While distancing requirements will ease classroom configurations, Angela Palm, director of policy and legislative services for the Georgia School Boards Association, said, “It’s important to note that the change in distance is with universal and correct wearing of masks, and the 6 feet apart still applies when eating and some other activities.”

Some education groups applauded the clarified guidance. The update “will provide additional reassurances of safety and greater capacity for students in classrooms – particularly as many Georgia districts have already returned to in-person instruction,” said Craig Harper, executive director of the Professional Association of Georgia Educators.

But not everyone is reassured.

“I don’t think any of us actually knows the proper antidote to mitigate this virus; the standards keep changing,” said Verdaillia Turner, president of the Georgia Federation of Teachers.

Lisa Morgan, president of the Georgia Association of Educators, worries reducing the recommendation to 3 feet will result in no physical distancing in some classrooms, increasing the risk of spread. While most Georgia districts have long returned to in-person schooling, some still don’t mandate masks.

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“As we move toward more educators being vaccinated, we urge everyone to continue to implement the full range of mitigation strategies with fidelity – universal facemasks, appropriate physical distancing, appropriate cleaning and hygiene, improved ventilation, and isolation, testing, and contract tracing when necessary,” Morgan said.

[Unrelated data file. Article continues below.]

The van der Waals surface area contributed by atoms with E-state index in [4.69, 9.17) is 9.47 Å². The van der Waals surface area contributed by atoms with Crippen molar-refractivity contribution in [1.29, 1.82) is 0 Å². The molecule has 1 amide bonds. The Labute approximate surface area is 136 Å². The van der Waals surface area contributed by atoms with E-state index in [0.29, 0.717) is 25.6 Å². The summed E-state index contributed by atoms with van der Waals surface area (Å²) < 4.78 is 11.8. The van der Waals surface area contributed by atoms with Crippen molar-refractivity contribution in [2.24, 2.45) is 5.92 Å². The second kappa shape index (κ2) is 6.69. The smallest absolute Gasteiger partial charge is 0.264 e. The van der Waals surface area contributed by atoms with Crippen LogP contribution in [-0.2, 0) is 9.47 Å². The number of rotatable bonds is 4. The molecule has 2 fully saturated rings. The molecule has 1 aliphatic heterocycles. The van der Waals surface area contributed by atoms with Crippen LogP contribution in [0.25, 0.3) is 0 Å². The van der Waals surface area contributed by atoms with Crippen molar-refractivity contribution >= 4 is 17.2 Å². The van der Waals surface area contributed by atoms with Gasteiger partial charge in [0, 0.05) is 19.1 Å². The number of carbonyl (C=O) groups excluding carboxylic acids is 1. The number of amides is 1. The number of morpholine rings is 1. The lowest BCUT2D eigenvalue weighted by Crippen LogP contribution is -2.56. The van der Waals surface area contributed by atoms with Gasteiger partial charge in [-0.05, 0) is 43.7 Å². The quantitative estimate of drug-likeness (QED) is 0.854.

Parents and teachers have long complained schools were often unable to enforce the 6-feet guidance.

In DeKalb County, an educators group has been critical of the district for not adhering to other CDC advice.

“It means, once again, the district will do what they want without regard to what the CDC says. The impact to teachers and students will not change,” said Deborah Jones, president of the Organization of DeKalb Educators.

 John R. Lewis Elementary School principal LaShawn McMillan, right, greets students as their dropped off for the first day of in-person learning at John R. Lewis Elementary School in Brookhaven, Tuesday, March 9, 2021. (Alyssa Pointer / Alyssa.Pointer@ajc.com)
John R. Lewis Elementary School principal LaShawn McMillan, right, greets students as their dropped off for the first day of in-person learning at John R. Lewis Elementary School in Brookhaven, Tuesday, March 9, 2021. (Alyssa Pointer / Alyssa.Pointer@ajc.com)

Credit: Alyssa Pointer / Alyssa.Pointer@ajc.com

Credit: Alyssa Pointer / Alyssa.Pointer@ajc.com

District officials dispute those claims, saying DeKalb Schools has followed CDC guidance and public health experts “since the onset” of the pandemic and continues to follow mitigation strategies to reduce COVID spread, including mask wearing.

The National Education Association wants more detail about the rationale for the change. “We are concerned that the CDC has changed one of the basic rules for how to ensure school safety without demonstrating certainty that the change is justified by the science and can be implemented in a manner that does not detract from the larger long-term needs of students,” said NEA President Becky Pringle.

Staff writer Ty Tagami contributed to this story.